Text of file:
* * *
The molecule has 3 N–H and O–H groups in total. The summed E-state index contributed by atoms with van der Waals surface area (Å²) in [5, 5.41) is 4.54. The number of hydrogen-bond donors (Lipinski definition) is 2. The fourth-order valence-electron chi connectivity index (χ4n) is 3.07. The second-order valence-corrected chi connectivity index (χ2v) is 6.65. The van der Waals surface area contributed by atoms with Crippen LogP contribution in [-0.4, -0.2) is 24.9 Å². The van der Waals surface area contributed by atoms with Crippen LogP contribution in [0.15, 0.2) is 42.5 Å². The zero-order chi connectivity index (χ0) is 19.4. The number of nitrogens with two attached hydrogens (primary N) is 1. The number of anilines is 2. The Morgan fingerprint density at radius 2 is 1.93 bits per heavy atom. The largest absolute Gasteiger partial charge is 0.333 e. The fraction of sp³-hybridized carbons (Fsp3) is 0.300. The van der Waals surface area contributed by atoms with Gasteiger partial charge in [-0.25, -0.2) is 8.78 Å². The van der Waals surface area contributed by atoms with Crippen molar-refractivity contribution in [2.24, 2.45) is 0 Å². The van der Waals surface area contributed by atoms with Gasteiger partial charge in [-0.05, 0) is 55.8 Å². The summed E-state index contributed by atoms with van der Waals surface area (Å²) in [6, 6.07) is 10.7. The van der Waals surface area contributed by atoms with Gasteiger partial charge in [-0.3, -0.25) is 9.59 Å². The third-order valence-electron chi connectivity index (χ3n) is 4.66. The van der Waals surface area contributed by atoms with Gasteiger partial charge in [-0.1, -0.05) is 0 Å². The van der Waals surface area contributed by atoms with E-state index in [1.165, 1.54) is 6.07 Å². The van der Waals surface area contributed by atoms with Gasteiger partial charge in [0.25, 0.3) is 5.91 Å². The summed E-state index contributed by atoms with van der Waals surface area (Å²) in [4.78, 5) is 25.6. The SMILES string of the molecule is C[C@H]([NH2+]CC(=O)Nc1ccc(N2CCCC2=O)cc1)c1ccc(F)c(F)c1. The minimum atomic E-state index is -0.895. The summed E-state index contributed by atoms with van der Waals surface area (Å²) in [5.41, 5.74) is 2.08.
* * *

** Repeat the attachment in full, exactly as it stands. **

The molecule has 3 N–H and O–H groups in total. The summed E-state index contributed by atoms with van der Waals surface area (Å²) in [5, 5.41) is 4.54. The number of hydrogen-bond donors (Lipinski definition) is 2. The fourth-order valence-electron chi connectivity index (χ4n) is 3.07. The second-order valence-corrected chi connectivity index (χ2v) is 6.65. The van der Waals surface area contributed by atoms with Crippen LogP contribution in [-0.4, -0.2) is 24.9 Å². The van der Waals surface area contributed by atoms with Crippen LogP contribution in [0.15, 0.2) is 42.5 Å². The zero-order chi connectivity index (χ0) is 19.4. The number of nitrogens with two attached hydrogens (primary N) is 1. The number of anilines is 2. The Morgan fingerprint density at radius 2 is 1.93 bits per heavy atom. The largest absolute Gasteiger partial charge is 0.333 e. The fraction of sp³-hybridized carbons (Fsp3) is 0.300. The van der Waals surface area contributed by atoms with Gasteiger partial charge in [-0.25, -0.2) is 8.78 Å². The van der Waals surface area contributed by atoms with Crippen molar-refractivity contribution in [2.24, 2.45) is 0 Å². The van der Waals surface area contributed by atoms with Gasteiger partial charge in [-0.05, 0) is 55.8 Å². The summed E-state index contributed by atoms with van der Waals surface area (Å²) in [6, 6.07) is 10.7. The van der Waals surface area contributed by atoms with Gasteiger partial charge in [-0.3, -0.25) is 9.59 Å². The third-order valence-electron chi connectivity index (χ3n) is 4.66. The van der Waals surface area contributed by atoms with Gasteiger partial charge in [-0.1, -0.05) is 0 Å². The van der Waals surface area contributed by atoms with E-state index in [1.165, 1.54) is 6.07 Å². The van der Waals surface area contributed by atoms with Gasteiger partial charge in [0.25, 0.3) is 5.91 Å². The summed E-state index contributed by atoms with van der Waals surface area (Å²) in [4.78, 5) is 25.6. The SMILES string of the molecule is C[C@H]([NH2+]CC(=O)Nc1ccc(N2CCCC2=O)cc1)c1ccc(F)c(F)c1. The minimum atomic E-state index is -0.895. The summed E-state index contributed by atoms with van der Waals surface area (Å²) in [5.41, 5.74) is 2.08.